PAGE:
At the time of Constantine's Christian 'conversion' at the Milvian Bridge in Rome on the eve of 28 October 312, Christianity was already a well established (albeit occassionally persecuted) organization with a diocesan hierarchy of bishops firmly in place and the bishop of Rome the Church leader. Althought Rome was symbolically the supreme city of the Empire, the four Imperial capitals at that time were Nicomedia (today's Izmit, Turkey), originally the capital/court of Diocletian (and subsequent Eastern Augusti) where Constantine actually spent his formative years; Milan, seat of the Western Augustus, Thessalonica, seat of the Eastern Caesar (ie, junior Augustus), and Treves (Trier, Germany), seat of the Western Caesar. Jerusalem was then a Roman city built by Hadrian, with a Temple of Venus on the site of the Holy Sepulcher (of Christ).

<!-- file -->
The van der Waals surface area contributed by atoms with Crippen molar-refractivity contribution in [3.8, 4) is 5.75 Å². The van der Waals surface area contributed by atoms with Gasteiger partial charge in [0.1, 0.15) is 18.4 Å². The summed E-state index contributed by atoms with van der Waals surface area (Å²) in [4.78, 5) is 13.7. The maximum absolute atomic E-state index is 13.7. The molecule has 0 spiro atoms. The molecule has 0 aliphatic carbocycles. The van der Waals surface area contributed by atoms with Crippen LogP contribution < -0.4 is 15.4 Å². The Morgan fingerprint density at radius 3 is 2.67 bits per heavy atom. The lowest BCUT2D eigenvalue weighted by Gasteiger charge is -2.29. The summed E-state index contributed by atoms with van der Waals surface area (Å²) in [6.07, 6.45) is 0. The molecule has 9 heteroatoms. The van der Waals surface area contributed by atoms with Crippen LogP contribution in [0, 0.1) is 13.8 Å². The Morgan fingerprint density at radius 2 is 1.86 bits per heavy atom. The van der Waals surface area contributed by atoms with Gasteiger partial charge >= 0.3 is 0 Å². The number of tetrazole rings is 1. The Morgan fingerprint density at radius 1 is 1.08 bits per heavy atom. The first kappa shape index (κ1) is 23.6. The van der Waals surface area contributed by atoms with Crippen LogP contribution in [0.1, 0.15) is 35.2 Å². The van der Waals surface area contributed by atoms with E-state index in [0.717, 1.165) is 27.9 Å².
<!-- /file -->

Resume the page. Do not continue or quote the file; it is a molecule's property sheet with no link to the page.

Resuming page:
Trier was Constantine's capital/official residence from 306 to c. 314 -- Constantine moved around a great deal throughout the Empire during his entire reign, mostly on military expeditions. Constantine's throne hall, the Aula Palatina, at Trier is perhaps the best example of the Roman basilican type to be built immediately prior to the construction of the Christian basilicas in Rome. Interestingly, we learn from Ward-Perkins (Roman Architecture) that the brickwork of the Aula Palatina is the first instance of such work in the West, with earlier example of such work in the East, indicating that Constantine may well have imported the best artisans from places in the East, like Nicomedia, which is where he lived before residing at Trier. Helena most likely met Eutropia at Trier, since it was at Trier that Constantine married Fausta, Eutropia's daughter. The ruins of the Constantinian Imperial baths at Trier were the largest Imperial baths outside of Rome, and their construction is very similar to the construction of Helena's mausoleum in Rome.